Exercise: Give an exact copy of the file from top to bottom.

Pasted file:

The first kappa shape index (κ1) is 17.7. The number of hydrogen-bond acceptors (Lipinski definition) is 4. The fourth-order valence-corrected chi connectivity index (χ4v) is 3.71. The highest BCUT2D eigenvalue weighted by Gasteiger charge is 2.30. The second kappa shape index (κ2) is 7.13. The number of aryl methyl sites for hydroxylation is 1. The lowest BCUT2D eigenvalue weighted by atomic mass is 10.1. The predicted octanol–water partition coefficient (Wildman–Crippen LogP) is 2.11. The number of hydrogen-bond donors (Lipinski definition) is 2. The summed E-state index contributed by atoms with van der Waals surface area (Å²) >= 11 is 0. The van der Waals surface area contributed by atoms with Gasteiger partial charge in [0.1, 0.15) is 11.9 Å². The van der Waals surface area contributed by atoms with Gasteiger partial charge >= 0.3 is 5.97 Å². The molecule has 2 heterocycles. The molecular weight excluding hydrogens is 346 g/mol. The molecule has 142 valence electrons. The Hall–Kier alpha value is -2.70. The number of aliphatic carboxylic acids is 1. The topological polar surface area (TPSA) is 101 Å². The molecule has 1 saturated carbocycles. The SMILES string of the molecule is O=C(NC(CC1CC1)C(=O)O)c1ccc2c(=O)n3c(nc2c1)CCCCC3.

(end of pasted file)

The first kappa shape index (κ1) is 17.7. The number of hydrogen-bond acceptors (Lipinski definition) is 4. The fourth-order valence-corrected chi connectivity index (χ4v) is 3.71. The highest BCUT2D eigenvalue weighted by Gasteiger charge is 2.30. The second kappa shape index (κ2) is 7.13. The number of aryl methyl sites for hydroxylation is 1. The lowest BCUT2D eigenvalue weighted by atomic mass is 10.1. The predicted octanol–water partition coefficient (Wildman–Crippen LogP) is 2.11. The number of hydrogen-bond donors (Lipinski definition) is 2. The summed E-state index contributed by atoms with van der Waals surface area (Å²) >= 11 is 0. The van der Waals surface area contributed by atoms with Gasteiger partial charge in [0.1, 0.15) is 11.9 Å². The van der Waals surface area contributed by atoms with Gasteiger partial charge >= 0.3 is 5.97 Å². The molecule has 2 heterocycles. The molecular weight excluding hydrogens is 346 g/mol. The molecule has 142 valence electrons. The Hall–Kier alpha value is -2.70. The number of aliphatic carboxylic acids is 1. The topological polar surface area (TPSA) is 101 Å². The molecule has 1 saturated carbocycles. The SMILES string of the molecule is O=C(NC(CC1CC1)C(=O)O)c1ccc2c(=O)n3c(nc2c1)CCCCC3.